Chairperson: Mr. Jonas Ebbesson (Sweden) is Professor of Environmental Law, Dean of the Faculty of Law, and Director of Stockholm Environmental Law and Policy Centre, at Stockholm University. In his research, Mr. Ebbesson essentially focuses on transboundary dimensions of environmental law. He has written substantially about legal aspects on public interests, public participation and access to justice in environmental law. This includes comparative work on access to justice in environmental matters in the EU, and studies on the notions of public participation and environmental impact assessments in international law. He also conducts research on responsibility for transnational corporations for harm to health and the environment, on justice aspects of environmental law, and on law and social-ecological resilience. He has acted as consultant for various governmental, intergovernmental and non-governmental bodies as well as for law firms and environmental consultants.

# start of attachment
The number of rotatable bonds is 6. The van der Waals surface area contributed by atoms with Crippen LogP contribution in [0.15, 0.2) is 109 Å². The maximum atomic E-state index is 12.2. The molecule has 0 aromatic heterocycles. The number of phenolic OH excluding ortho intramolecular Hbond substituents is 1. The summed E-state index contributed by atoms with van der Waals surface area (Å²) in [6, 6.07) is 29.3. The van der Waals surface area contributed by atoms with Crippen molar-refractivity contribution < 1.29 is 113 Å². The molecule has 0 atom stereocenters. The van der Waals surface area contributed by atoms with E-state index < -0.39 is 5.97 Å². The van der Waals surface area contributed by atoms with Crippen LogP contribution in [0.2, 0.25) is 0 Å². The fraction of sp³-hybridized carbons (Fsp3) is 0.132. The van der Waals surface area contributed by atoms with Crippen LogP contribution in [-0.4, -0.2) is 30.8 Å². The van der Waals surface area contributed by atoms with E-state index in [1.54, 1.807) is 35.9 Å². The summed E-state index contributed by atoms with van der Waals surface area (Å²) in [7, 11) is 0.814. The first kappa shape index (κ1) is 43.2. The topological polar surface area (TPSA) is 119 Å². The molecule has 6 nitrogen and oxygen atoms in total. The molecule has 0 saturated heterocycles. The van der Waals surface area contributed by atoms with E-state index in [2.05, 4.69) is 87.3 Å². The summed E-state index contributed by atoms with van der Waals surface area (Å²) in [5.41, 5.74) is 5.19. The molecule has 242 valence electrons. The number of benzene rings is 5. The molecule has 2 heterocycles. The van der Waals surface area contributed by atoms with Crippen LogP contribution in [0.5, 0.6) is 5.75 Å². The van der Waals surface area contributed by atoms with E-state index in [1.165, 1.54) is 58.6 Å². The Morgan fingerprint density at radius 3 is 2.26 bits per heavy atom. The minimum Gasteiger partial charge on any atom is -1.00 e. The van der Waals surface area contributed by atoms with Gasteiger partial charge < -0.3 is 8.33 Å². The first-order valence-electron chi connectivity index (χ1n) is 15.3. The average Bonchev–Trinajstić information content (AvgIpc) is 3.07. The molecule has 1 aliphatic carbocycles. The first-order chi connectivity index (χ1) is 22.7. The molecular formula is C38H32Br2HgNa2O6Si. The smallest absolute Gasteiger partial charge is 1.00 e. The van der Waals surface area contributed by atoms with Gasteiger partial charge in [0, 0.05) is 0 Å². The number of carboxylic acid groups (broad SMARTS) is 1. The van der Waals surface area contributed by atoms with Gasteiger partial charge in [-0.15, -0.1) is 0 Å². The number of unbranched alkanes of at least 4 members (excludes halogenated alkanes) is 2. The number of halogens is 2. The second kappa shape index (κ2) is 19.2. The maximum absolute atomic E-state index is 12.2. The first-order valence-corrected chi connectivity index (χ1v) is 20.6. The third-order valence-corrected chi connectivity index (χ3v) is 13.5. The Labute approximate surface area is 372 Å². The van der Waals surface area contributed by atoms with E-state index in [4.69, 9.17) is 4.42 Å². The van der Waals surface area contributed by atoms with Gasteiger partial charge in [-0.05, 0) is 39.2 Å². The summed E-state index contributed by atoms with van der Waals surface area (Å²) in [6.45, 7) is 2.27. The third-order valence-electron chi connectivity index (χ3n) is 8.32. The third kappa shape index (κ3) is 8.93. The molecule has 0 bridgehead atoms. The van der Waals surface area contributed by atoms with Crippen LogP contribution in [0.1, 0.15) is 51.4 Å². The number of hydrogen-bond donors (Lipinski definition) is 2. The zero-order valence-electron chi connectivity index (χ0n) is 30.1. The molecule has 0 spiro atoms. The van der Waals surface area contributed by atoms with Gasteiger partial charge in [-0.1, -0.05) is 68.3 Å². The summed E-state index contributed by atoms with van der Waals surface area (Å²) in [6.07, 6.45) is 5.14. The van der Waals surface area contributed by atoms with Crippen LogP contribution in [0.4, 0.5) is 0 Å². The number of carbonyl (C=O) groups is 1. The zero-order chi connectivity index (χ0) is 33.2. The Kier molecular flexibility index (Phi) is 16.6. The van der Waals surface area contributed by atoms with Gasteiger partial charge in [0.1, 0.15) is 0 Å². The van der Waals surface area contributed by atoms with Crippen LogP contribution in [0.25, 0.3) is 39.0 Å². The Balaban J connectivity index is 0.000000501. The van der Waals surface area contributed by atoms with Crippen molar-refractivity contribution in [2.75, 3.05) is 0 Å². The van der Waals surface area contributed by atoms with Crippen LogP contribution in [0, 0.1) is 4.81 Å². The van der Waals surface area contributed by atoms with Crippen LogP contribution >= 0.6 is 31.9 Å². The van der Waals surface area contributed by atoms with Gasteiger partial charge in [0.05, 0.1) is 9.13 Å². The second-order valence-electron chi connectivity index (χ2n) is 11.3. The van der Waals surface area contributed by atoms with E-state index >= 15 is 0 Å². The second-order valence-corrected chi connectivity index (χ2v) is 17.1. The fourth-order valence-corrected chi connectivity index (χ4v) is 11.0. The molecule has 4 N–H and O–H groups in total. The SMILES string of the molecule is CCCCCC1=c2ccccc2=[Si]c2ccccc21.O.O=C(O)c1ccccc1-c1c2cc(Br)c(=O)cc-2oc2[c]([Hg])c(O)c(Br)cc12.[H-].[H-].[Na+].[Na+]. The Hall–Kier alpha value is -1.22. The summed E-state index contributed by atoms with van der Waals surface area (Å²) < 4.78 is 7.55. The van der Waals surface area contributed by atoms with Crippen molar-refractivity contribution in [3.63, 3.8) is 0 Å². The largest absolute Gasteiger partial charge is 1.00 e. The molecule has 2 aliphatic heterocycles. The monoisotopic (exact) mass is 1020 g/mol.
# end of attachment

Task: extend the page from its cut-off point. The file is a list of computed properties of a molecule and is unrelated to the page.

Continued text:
Vice-Chair: Mr. Alexander Kodjabashev (Bulgaria; from 30 March 2012, replacing Ms. Kravchenko) is a Senior Partner specializing in environmental law matters at Dobrev & Partners in Sofia, Bulgaria. Mr. Kodjabashev is the founder of the Bulgarian Association of Municipal Environmental Experts, and is a member of the Environmental Law Alliance Worldwide and Environmental Lawyers from Central and Eastern Europe. Mr. Kodjabashev was the legal advisor to the National Ecological Ecofund, where he oversaw the assessment of the legal aspects of financing for public-private partnership projects. In addition, Mr. Kodjabashev developed a legislative framework for the creation of the Water Regulatory Body in Bulgaria as well as a legal scheme for implementing the SAPARD programme for agricultural activities in Bulgaria. Mr. Kodjabashev attended the University of Sofia and obtained his law degree from the Robert Schumann University (now University of Strasbourg) in France.

Other members: